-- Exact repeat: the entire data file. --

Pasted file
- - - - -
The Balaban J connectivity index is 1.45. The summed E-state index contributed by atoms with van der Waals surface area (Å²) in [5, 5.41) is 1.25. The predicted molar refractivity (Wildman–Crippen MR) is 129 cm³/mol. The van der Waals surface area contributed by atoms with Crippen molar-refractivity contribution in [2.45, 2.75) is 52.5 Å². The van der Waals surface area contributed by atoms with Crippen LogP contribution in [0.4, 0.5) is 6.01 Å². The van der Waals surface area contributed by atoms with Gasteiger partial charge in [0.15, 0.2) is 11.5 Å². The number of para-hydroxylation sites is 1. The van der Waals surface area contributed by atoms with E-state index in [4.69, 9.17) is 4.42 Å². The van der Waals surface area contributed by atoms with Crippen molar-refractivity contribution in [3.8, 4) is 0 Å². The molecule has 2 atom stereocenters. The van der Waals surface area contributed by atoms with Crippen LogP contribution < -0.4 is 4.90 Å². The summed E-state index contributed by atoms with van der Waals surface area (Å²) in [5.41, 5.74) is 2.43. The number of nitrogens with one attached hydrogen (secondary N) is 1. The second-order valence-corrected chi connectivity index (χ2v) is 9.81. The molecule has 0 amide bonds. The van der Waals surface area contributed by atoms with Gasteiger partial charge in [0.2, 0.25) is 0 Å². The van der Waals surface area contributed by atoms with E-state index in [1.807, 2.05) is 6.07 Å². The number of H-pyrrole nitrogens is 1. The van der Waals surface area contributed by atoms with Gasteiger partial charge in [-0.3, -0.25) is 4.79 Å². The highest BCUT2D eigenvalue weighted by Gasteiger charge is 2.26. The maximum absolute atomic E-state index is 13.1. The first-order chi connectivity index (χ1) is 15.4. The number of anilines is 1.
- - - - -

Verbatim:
The Balaban J connectivity index is 1.45. The summed E-state index contributed by atoms with van der Waals surface area (Å²) in [5, 5.41) is 1.25. The predicted molar refractivity (Wildman–Crippen MR) is 129 cm³/mol. The van der Waals surface area contributed by atoms with Crippen molar-refractivity contribution in [2.45, 2.75) is 52.5 Å². The van der Waals surface area contributed by atoms with Crippen LogP contribution in [0.4, 0.5) is 6.01 Å². The van der Waals surface area contributed by atoms with Gasteiger partial charge in [0.15, 0.2) is 11.5 Å². The number of para-hydroxylation sites is 1. The van der Waals surface area contributed by atoms with E-state index in [4.69, 9.17) is 4.42 Å². The van der Waals surface area contributed by atoms with Crippen molar-refractivity contribution in [3.8, 4) is 0 Å². The molecule has 2 atom stereocenters. The van der Waals surface area contributed by atoms with Crippen LogP contribution < -0.4 is 4.90 Å². The summed E-state index contributed by atoms with van der Waals surface area (Å²) in [5.41, 5.74) is 2.43. The number of nitrogens with one attached hydrogen (secondary N) is 1. The second-order valence-corrected chi connectivity index (χ2v) is 9.81. The molecule has 0 amide bonds. The van der Waals surface area contributed by atoms with Gasteiger partial charge in [0.2, 0.25) is 0 Å². The van der Waals surface area contributed by atoms with E-state index in [1.807, 2.05) is 6.07 Å². The number of H-pyrrole nitrogens is 1. The van der Waals surface area contributed by atoms with Gasteiger partial charge in [-0.3, -0.25) is 4.79 Å². The highest BCUT2D eigenvalue weighted by Gasteiger charge is 2.26. The maximum absolute atomic E-state index is 13.1. The first-order chi connectivity index (χ1) is 15.4. The number of anilines is 1.